U.S. Supreme Court trumps Google’s plan to shelve shareholder lawsuit

The U.S. Supreme Court has spurned Alphabet Inc’s attempt to nix a lawsuit by shareholders.

Shareholders had accused the Google parent company of fraudulently concealing a security glitch that left private user data exposed.

The justices left in place a lower court’s ruling that revived the lawsuit brought over the 2018 incident that the company was slow to disclose, turning away Alphabet’s appeal.

The lawsuit, led by the state of Rhode Island, was filed after the Wall Street Journal published an article in October 2018 that said Google concealed the exposure of private data for nearly 500,000 users of Google+ – a social network owned by Google – because it feared regulatory scrutiny and reputational harm.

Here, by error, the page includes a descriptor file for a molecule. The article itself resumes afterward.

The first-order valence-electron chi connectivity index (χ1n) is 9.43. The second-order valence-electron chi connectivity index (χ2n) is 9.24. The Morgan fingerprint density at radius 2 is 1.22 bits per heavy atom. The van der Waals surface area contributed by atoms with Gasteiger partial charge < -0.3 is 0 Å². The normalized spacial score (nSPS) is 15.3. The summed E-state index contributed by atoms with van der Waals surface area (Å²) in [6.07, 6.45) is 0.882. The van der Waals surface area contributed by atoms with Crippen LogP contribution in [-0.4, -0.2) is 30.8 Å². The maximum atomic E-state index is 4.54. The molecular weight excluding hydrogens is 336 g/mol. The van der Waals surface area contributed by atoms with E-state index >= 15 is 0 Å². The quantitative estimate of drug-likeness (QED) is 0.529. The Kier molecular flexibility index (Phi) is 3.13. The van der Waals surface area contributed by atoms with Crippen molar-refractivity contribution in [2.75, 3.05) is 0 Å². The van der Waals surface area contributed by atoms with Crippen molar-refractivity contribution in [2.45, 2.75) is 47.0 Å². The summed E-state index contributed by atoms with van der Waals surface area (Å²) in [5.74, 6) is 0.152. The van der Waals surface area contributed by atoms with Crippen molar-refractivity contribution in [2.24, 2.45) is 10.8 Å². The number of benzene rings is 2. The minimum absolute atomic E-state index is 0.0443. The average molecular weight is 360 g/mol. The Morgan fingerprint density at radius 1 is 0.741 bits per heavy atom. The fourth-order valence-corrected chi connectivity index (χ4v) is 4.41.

The lawsuit accused the company of making false or misleading statements in violation of the U.S. Securities Exchange Act.

Alphabet’s share price fell after the disclosure, reducing the Mountain View, California-based company’s market value by more than $50 billion.

Google ultimately admitted it had discovered the data exposure in March 2018, though there was no evidence of misuse, and decided to shut down the consumer version of Google+.

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